Will Current Record-Low Airfares Last?
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According to data from 2015 released this week by the DOT’s Bureau of Transportation Statistics, airfares are getting progressively cheaper. The average price for a domestic ticket in the fourth quarter of 2015 was $363. That is a significant decrease compared with Q4 2014, when the average fare was $396.
In fact, fares for the last three months of '15 were at their lowest quarterly average since 2009, when round trip prices dipped below the $350 mark. The current average is even more impressive when compared to the inflation-adjusted prices from the early part of the century. In the fourth quarter of 2000, for example, the average fare was $462.
The BTS also released annual data this week. These yearly numbers show that the fourth quarter fare averages were not an anomaly. When all of 2015's numbers were counted, the average domestic fare came to $377. Again, the BTS adjusts its data to account for inflation, but the $377 mark is the lowest since 2010, when the average airfare for the entire year was $365. For comparison, the mean fare for all of 2014 was $392. In 2000, it was $467.
More importantly, it seems like a downward trend is taking shape. Since the end of the most recent recession, airfares had never dropped below $383 in any one quarter. That changed last year in the third quarter, when the average dipped to $372. This threshold was broken after average fares had dropped by at least $1 in every quarter since Q3 of 2014.
Fliers should watch closely to see if this pattern of quarterly drops continues.
The trend of cheaper and cheaper flights is even evident when averages aren’t adjusted for inflation. The unadjusted average was $391 in 2014. In 2012, fares were basically equal with 2015's (average fares during that year were $375 without inflation being taken into account).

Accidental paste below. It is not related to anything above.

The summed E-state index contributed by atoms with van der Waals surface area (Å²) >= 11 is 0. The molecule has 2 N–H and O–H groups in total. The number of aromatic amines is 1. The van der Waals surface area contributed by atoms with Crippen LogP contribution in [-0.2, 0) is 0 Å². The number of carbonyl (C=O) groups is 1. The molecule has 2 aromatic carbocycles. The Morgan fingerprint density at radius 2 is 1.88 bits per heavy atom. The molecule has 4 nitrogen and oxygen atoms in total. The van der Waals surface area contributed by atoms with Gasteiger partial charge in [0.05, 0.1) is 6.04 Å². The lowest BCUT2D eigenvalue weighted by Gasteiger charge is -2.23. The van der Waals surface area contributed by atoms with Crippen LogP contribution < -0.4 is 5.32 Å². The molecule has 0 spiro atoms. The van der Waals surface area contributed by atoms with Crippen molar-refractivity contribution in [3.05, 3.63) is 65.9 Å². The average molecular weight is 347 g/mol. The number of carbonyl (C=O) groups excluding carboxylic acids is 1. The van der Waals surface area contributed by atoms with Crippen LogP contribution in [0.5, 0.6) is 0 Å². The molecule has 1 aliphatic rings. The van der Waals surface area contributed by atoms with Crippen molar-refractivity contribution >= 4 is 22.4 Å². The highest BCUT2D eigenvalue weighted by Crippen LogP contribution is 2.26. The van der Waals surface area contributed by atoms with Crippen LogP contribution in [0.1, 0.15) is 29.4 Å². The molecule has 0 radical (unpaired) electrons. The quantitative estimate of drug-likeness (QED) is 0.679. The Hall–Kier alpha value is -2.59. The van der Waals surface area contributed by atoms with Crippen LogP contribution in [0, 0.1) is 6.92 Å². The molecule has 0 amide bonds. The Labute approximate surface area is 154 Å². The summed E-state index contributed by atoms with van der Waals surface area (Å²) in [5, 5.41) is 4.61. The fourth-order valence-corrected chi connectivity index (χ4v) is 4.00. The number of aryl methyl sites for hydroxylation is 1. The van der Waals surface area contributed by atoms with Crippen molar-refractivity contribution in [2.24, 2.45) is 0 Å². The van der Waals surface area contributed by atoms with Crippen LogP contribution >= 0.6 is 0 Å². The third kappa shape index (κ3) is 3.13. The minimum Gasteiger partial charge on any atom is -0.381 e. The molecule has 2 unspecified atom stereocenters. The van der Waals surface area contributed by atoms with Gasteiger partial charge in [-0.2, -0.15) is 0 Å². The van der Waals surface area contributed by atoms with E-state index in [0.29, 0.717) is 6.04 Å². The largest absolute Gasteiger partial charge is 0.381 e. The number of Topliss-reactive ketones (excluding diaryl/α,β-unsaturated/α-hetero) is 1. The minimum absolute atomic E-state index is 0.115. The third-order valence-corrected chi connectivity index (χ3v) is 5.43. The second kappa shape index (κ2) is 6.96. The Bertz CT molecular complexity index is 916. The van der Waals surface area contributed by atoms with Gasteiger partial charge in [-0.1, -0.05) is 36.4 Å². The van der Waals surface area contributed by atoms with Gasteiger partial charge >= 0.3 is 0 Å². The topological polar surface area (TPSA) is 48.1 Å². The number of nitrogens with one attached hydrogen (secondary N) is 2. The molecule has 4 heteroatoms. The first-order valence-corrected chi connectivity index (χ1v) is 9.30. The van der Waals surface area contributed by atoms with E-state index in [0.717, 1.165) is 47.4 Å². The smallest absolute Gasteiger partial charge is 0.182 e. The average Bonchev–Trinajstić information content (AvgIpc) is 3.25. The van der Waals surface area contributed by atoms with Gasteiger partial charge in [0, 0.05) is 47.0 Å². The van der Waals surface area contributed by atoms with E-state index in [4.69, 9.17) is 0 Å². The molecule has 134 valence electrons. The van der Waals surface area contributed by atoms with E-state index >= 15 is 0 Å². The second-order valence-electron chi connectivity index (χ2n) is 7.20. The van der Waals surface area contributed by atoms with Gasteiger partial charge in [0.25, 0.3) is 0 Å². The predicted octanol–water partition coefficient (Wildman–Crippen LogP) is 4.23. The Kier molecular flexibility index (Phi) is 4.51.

These numbers show that prices are moving in the right direction (from fliers’ perspective) on a macro level. But what about when you zoom in to look at specific destinations?
The latest BTS data also includes averages for airports of different sizes. Factors like competition and demand play a huge role in how much tickets to and from different destinations cost.
For example, there are 15 airports in the United States that serve more than five million departing passengers. At these major hubs, the mean fare for the fourth quarter of 2015 was $365 (slightly above the overall national average). This figure can be chalked up to a number of different factors, including higher demand, the presence of more full service carriers and fewer low cost carriers (who prefer smaller secondary airports), and more cross-country flight options (which tend to account for the highest fares on the domestic market).
Airports with less than one million departing passengers came in right at the overall national average ($363). The relatively high fares at these smaller hubs can be explained by a lack of competition and lower demand.
Which airports had the lowest fares?
Hubs in the three to four million departures category had an average fare of $319. The presence of low cost carriers at these smaller hubs is probably one the biggest reasons for the significantly cheaper prices. Ultra-budget carriers like Spirit and, especially, Frontier are expanding their operations at airports of this size. Frontier has launched a whole spate of new flights at mid-sized hubs over the past couple of weeks. This kind of expansion should help fares at these mid-sized airports remain well below average going forward.
Thanks to the growth of low cost carriers and, of course, low fuel prices, fares should continue their downward trend, at least in the short term.
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